Under which conditions might women be just as concerned with the attractiveness of romantic partners as men are?
What are benefits and costs of meeting a potential mate based on information at a website?
How does culture influence love and its expression?
Are cultural differences in this area likely to increase or decrease?
27. Copyright 2006, Allyn and Bacon Marriage Marital Success and Satisfaction
Similarity and assumed similarity
Married people are similar to each other and their similarity remains stable over time.
Happily married couples believe they are more similar to each other than they actually are (assumed similarity).
A positive relationship between similarity and marital success exists.
28. Copyright 2006, Allyn and Bacon Marriage Dispositional factors
Some people are better than others are at maintaining a positive relationship with their spouses.
Narcissists (feel superior and lack empathy) report less commitment to a relationship.
People who are securely attached are more likely to experience marital satisfaction.
Other negative personality traits (anxiety, negativity, and neuroticism) are related to marital problems.
Expression of negative affect is associated with a greater likelihood of marital failure.
29. Copyright 2006, Allyn and Bacon Marriage Marital sex
Sexual interactions become less frequent as time passes
Degree of similarity of sexual attitudes and preferences predicts marital success
Love and Marriage: Careers, Parenthood, and Family Composition
Is it better to be married or to be unmarried?
Married men report being healthier and happier
Women in a satisfactory marriage report being healthier
30. Copyright 2006, Allyn and Bacon Marriage Love and marriage
Passionate love declines over time
Companionate love is important to both spouses
Work inside and outside the home
Men tend to do most of the repairs; women do most of the cleaning and cooking.
Conflict can arise when the division of chores is perceived as unfair.
Dual-career spouses may experience difficulties
Those with secure attachment styles deal best with competing demands between job and marriage.
31. Copyright 2006, Allyn and Bacon Marriage Parenthood
Can result in unexpected difficulties
It can interfere with marital sex.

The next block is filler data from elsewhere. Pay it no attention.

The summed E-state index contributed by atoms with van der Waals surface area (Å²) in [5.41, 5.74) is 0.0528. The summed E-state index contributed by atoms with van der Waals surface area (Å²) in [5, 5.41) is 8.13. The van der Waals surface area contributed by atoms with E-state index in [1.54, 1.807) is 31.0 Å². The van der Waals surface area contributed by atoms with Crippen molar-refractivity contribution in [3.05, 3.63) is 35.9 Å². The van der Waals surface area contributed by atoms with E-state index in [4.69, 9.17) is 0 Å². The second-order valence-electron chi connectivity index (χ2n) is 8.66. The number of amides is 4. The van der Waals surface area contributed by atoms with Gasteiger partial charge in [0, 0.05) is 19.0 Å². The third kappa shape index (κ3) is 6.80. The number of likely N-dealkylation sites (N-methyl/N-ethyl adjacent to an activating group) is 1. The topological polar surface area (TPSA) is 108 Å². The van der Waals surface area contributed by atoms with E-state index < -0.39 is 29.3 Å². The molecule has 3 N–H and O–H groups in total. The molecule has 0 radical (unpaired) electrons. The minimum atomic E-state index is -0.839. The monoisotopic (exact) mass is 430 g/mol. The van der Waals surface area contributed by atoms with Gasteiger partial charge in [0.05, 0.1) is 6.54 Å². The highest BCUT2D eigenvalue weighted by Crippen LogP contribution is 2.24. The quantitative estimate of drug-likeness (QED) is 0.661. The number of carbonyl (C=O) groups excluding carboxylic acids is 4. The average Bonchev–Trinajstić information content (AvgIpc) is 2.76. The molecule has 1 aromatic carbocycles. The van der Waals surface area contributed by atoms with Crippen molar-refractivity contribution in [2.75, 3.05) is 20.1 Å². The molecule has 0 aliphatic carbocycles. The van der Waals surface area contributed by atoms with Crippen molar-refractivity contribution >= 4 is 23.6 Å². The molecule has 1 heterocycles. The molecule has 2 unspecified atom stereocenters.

It can cause additional conflicts in the relationship.
It is associated with a decrease in marital satisfaction.
Couples with a strong, companionate relationship and secure attachment styles experience less of a decline
Changes in family composition
Marriage rates are down
Rates of cohabitation, single-parenthood, gay and lesbian couples with children, and remarriage are on the rise
32. Copyright 2006, Allyn and Bacon Marriage When Relationships Fail
Despite people’s optimism when they marry, 50% of marriages end in divorce in the United States.
Costs and benefits of marital interactions
Communal Behavior—benevolent acts in a relationship that “cost” the one who performs those acts and benefit the partner and the relationship itself
Is associated with marital satisfaction
Marital satisfaction is related to maximizing benefits and minimizing costs.
33. Copyright 2006, Allyn and Bacon Marriage
34. Copyright 2006, Allyn and Bacon Marriage Problems between spouses
Failure to understand the reality that spouse is not perfect
Jealousy regarding real or imagined attraction toward someone besides the spouse
Infidelity can be a result or a cause of marital breakups.
Conflict between desire for independence and the need to be close to someone
35. Copyright 2006, Allyn and Bacon Marriage Dealing with marital problems
Best to use a constructive style that focuses on the topic being discussed and attempts to resolve conflict
Negative styles include avoidance, lashing out against the partner, criticizing the partner, avoiding responsibility, and asking hostile questions
Men tend to practice avoidance
Consider the long-term consequences of what is said and done during conflicts
Create positive rather than negative affect
36. Copyright 2006, Allyn and Bacon Marriage Consequences of a failed relationship
Spouses are likely to feel distressed and angry when marriage fails.
Active response to a failed marriage
Ending the relationship or working to improve it
Passive response to a failed marriage
Waiting and hoping that the relationship will improve or waiting for it to worsen
People with secure attachment styles tend to work actively to save a relationship.
People with insecure attachment styles tend to end the relationship or wait for it to get worse.
37. Copyright 2006, Allyn and Bacon Marriage Children are victims of marital failures.
They may experience negative long-term effects on their health and well-being when their parents divorce.
Parental conflicts are bad for children regardless if they result in divorce.
A failing marriage may be saved if
Partners’ needs can be satisfied
Each partner is committed to saving the relationship
Alternative lovers are not available
Most divorced people remarry
Remarriages constitute almost half of all marriages in the United States.
38. Copyright 2006, Allyn and Bacon Marriage What are your thoughts?
What have you learned regarding how to have a successful marriage or long-term relationship?
What are likely sources of conflicts?
What is the best way to avoid these conflicts?
What is an effective strategy to handle conflicts in a relationship?
What should be kept in mind if one divorces and children are involved?